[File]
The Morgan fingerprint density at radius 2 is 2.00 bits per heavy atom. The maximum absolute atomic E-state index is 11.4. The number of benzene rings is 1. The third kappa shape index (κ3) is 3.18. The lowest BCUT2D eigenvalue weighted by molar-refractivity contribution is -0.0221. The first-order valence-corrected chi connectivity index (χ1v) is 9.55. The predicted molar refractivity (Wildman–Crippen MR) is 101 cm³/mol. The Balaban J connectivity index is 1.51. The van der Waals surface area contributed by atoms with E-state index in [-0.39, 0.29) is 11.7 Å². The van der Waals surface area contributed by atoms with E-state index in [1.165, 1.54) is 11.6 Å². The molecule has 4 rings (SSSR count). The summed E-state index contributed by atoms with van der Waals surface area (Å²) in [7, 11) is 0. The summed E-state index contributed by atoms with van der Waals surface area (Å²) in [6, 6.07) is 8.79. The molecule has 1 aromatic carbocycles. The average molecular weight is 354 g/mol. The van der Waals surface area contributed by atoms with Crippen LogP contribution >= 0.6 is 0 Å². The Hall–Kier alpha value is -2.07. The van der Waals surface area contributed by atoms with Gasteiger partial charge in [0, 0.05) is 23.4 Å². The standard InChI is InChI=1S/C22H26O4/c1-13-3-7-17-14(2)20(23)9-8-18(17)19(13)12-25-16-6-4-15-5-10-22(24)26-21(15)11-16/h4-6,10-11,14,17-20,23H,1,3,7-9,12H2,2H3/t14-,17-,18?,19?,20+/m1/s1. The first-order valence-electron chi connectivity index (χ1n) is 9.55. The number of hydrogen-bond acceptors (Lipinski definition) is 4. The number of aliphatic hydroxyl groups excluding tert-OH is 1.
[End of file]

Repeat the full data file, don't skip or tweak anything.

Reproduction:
The Morgan fingerprint density at radius 2 is 2.00 bits per heavy atom. The maximum absolute atomic E-state index is 11.4. The number of benzene rings is 1. The third kappa shape index (κ3) is 3.18. The lowest BCUT2D eigenvalue weighted by molar-refractivity contribution is -0.0221. The first-order valence-corrected chi connectivity index (χ1v) is 9.55. The predicted molar refractivity (Wildman–Crippen MR) is 101 cm³/mol. The Balaban J connectivity index is 1.51. The van der Waals surface area contributed by atoms with E-state index in [-0.39, 0.29) is 11.7 Å². The van der Waals surface area contributed by atoms with E-state index in [1.165, 1.54) is 11.6 Å². The molecule has 4 rings (SSSR count). The summed E-state index contributed by atoms with van der Waals surface area (Å²) in [7, 11) is 0. The summed E-state index contributed by atoms with van der Waals surface area (Å²) in [6, 6.07) is 8.79. The molecule has 1 aromatic carbocycles. The average molecular weight is 354 g/mol. The van der Waals surface area contributed by atoms with Crippen LogP contribution >= 0.6 is 0 Å². The Hall–Kier alpha value is -2.07. The van der Waals surface area contributed by atoms with Gasteiger partial charge in [0, 0.05) is 23.4 Å². The standard InChI is InChI=1S/C22H26O4/c1-13-3-7-17-14(2)20(23)9-8-18(17)19(13)12-25-16-6-4-15-5-10-22(24)26-21(15)11-16/h4-6,10-11,14,17-20,23H,1,3,7-9,12H2,2H3/t14-,17-,18?,19?,20+/m1/s1. The first-order valence-electron chi connectivity index (χ1n) is 9.55. The number of hydrogen-bond acceptors (Lipinski definition) is 4. The number of aliphatic hydroxyl groups excluding tert-OH is 1.